Bookshelf theory, part 1

I started working in the dining room today, mostly because that is where we spend so much time as a family, so it probably reflects how we think and interact with our home environment.  It’s your standard dining room–if you saw it, you would think that either these are nomadic people who expect to move at any moment and don’t want to invest any money in decent furniture because they are going to have to leave it behind (true) and they also don’t have money because they keep moving and they pay too much in rent (also true).

It’s not really a formal dining room, just a little area off the kitchen with an Ikea table and three, sometimes four chairs, two bookshelves, two plastic gardening shelves and our recycling area.  I know, how unattractive, looking at our recycling area.  Seattle is great for recycling, which unfortunately means we have to recycle almost everything we can.  It’s really easy.  Just take your clean recyclables and put them in the container outside.  Now, I do pretty well at taking things out, but I seem to be the only person in the house that has that special skill.  Tad and Skip will just look at the overflowing container until it is recycle day (every other week) and then take things out.  I guess you wouldn’t want the container to get full before its time, would you?

I started working on the bookshelf that holds all our cookbooks.  A partial list of what I found: two boot boxes (one Scarpa, one Vasque), two grocery store receipts dating from August of this year, last year’s neighborhood directory, a pair of socks from when Tad was a toddler–no, we haven’t lived in this house that long, it’s just that they were really cute, and I wanted to save them, and I finally designated a box where I could store his baby clothes and it is in the garage.  The list does include most of our cookbooks as well as a box of Lillie Belle handmade chocolates that we bought at the factory in August of 2009 which contains one chocolate, apparently overlooked by our household for 15 months.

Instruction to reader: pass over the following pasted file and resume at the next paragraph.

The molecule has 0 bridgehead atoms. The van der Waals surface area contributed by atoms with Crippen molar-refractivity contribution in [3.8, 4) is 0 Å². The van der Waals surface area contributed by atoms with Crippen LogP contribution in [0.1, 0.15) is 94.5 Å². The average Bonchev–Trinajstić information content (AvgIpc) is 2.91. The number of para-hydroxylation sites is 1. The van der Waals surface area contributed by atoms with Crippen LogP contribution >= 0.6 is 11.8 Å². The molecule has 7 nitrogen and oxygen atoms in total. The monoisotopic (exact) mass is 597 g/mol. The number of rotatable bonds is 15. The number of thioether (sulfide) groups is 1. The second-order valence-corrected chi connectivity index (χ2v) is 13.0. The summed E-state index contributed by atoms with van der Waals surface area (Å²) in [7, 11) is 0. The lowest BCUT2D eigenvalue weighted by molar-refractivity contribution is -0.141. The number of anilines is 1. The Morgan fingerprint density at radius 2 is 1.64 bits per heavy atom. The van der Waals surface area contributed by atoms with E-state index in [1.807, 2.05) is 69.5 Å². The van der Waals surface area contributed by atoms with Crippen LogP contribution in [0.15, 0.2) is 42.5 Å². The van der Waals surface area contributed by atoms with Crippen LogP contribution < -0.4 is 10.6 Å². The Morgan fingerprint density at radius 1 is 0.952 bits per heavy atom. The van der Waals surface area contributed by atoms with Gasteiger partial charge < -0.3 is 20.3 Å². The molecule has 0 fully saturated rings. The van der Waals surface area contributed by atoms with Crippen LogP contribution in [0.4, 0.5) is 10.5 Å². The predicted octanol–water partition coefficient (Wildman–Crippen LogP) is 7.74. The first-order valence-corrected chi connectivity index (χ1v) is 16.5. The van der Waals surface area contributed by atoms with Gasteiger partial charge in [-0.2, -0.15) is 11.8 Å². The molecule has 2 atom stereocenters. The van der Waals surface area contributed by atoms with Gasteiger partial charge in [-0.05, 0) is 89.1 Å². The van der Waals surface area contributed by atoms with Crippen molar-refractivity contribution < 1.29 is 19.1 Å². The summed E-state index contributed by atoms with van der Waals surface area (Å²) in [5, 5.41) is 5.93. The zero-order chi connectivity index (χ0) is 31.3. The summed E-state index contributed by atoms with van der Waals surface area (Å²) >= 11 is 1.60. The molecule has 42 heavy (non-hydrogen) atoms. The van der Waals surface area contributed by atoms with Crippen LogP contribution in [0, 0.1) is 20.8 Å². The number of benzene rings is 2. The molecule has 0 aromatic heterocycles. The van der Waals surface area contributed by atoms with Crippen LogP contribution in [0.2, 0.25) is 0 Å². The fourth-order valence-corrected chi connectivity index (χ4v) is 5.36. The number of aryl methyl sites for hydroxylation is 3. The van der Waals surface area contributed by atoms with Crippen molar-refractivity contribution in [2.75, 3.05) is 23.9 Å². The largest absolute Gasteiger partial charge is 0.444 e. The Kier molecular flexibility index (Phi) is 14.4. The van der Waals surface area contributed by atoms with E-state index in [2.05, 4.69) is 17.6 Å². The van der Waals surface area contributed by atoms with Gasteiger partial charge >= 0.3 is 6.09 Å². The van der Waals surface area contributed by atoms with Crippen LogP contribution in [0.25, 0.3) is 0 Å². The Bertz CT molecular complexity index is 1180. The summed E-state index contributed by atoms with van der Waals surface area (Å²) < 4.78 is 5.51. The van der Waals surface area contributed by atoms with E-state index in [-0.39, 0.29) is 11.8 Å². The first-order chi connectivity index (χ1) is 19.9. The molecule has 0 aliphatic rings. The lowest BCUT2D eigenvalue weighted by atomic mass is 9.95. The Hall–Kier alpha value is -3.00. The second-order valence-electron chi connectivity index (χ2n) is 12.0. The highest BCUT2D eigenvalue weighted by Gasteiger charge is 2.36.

Anyway, this is part of our problem.  Nature abhors a vacuum (Natura abhorret a vacua)  is the Tracer family motto.  Once an object makes it onto an empty space on a shelf in our household, it pretty much has tenure, unless one of us (me) has a conscious moment and asks, what is this thing doing here?


About sma11fish

small fish in a big pond
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